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Consisting of music producers Will Lansley and John Morgan, British duo Punctual are nothing sort of electronica greatness. Rubbing elbows with various artists such as Steve Aoki, and Jonas Blue alone, you can tell that this duo is onto bigger & greater endeavors. Their recent single drop, rework of iconic 2000’s R&B song ‘I Don’t Wanna Know’ has been remixed by several artists, including noteworthy producer Mason Maynard.
We find out more about this dynamic pairing below.
Tell us about your earliest musical memory?
Will: I remember going to a concert that my sister was playing Trombone in, and when speaking to the conductor afterworlds he asked if I could play any instrument what would it be – I said the drums. Lo and behold for my next birthday I was given a Cornet, I don’t think a drum kit in the house was the first choice for my parents haha…
John: I remember sitting in my brother’s room asking him to play R.E.M. – ‘Shiny Happy People’ on repeat when I was really young. It is a banger, to be fair.
At what point in your life did you have that moment where you said to yourself “This is it. This is the type of music I want to create?”
Not really! We’re still always looking to not limit our sound and the type of music we make. It’s good to always push yourself and try new things! It’s always going to be electronic, but we think the beauty of being an artist is that you can look back and see how your sound changes as you get older and progress.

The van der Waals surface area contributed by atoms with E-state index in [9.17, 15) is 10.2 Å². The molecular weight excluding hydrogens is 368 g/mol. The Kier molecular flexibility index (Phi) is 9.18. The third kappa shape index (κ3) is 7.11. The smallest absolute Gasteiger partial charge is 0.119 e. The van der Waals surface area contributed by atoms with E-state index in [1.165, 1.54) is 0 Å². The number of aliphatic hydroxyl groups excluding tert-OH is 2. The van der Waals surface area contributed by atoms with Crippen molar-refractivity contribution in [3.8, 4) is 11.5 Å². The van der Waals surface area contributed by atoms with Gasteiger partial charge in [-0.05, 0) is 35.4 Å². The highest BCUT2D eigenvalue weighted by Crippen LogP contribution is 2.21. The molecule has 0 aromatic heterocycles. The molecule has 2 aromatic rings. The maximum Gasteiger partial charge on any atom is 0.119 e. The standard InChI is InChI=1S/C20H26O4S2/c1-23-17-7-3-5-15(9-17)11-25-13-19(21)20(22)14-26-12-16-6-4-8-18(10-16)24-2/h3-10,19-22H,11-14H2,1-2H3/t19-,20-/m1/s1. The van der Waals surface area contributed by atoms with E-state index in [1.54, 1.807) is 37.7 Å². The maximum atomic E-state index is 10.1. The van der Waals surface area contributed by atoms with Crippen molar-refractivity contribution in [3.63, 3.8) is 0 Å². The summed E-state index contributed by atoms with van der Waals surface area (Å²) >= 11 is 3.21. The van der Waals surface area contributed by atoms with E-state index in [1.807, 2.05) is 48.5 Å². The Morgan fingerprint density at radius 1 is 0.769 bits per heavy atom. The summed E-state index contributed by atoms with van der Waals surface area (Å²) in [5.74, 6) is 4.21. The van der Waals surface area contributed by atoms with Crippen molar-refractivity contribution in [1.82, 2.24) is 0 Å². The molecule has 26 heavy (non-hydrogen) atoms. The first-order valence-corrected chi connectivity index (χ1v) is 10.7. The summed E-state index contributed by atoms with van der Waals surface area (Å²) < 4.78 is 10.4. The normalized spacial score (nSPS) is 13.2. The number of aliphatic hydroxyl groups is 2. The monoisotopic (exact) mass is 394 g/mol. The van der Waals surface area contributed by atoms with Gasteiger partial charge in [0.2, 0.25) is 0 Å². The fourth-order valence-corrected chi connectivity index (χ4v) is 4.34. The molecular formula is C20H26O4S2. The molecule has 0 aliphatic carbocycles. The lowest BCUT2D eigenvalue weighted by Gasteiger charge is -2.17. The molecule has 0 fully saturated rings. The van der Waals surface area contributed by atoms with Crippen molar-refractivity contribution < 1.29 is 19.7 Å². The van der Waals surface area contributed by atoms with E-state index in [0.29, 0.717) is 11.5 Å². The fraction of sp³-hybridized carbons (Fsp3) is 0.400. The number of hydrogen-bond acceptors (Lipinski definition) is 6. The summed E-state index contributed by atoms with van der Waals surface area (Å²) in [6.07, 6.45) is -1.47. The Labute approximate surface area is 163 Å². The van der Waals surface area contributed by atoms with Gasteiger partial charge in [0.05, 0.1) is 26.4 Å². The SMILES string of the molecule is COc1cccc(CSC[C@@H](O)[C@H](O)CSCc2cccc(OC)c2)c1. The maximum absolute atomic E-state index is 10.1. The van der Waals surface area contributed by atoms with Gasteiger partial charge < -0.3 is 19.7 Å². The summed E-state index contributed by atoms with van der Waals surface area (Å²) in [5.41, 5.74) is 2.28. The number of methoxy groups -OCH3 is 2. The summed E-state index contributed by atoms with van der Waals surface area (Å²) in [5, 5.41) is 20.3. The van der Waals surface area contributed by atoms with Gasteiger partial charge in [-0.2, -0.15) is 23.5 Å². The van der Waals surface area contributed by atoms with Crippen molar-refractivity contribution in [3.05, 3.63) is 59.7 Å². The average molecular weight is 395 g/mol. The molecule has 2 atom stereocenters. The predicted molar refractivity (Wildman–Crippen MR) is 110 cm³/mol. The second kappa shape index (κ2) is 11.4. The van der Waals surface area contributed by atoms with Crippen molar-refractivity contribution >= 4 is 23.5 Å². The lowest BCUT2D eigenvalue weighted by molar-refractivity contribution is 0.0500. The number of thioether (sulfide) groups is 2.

Please list some of the most influential albums on your creative outlook and output:
Our influences are constantly changing over the years! But when we first started producing together we were both producing a lot of drum and bass. So albums like ‘Sub Focus’ by Sub Focus and ‘Hold Your Colour’ by Pendulum helped shape the early formings of Punctual!
What key pieces of gear/software are you using to define your sound?
For better or for worse we actually use different DAWs! John uses Fl Studio and Will uses Cubase. FL is great for getting the demos together because of the workflow on it and then Cubase is amazing at fine-tuning, vocals and mixing.
Some soft synths we use a lot include Diva, Arturia Pigments, Omnisphere, and Keyscape. Oh, and of course Serum, but that’s not a shock these days!
Plugin wise we have a few favourites too: OTT, Pro Q 3, RC 20 & KSHMR essentials are used in pretty much every project. The Valhalla series is also normally always the go-to for reverbs too.
We have a pair of Adam’s A7x’s for monitors, and their Sub – these are very revealing and honest speakers to us. Recording-wise, until recently we have actually just used an SE electronics mic with a cheap sound card and that has been fine for most of our records so far! We have recently upgraded to UAD though and have a Neumann TLM 103. We now run vocals through the UAD Neve 1073 and then into the 1176 for tracking.
What inspires you outside of music? What do you turn to when the creative well runs a little low?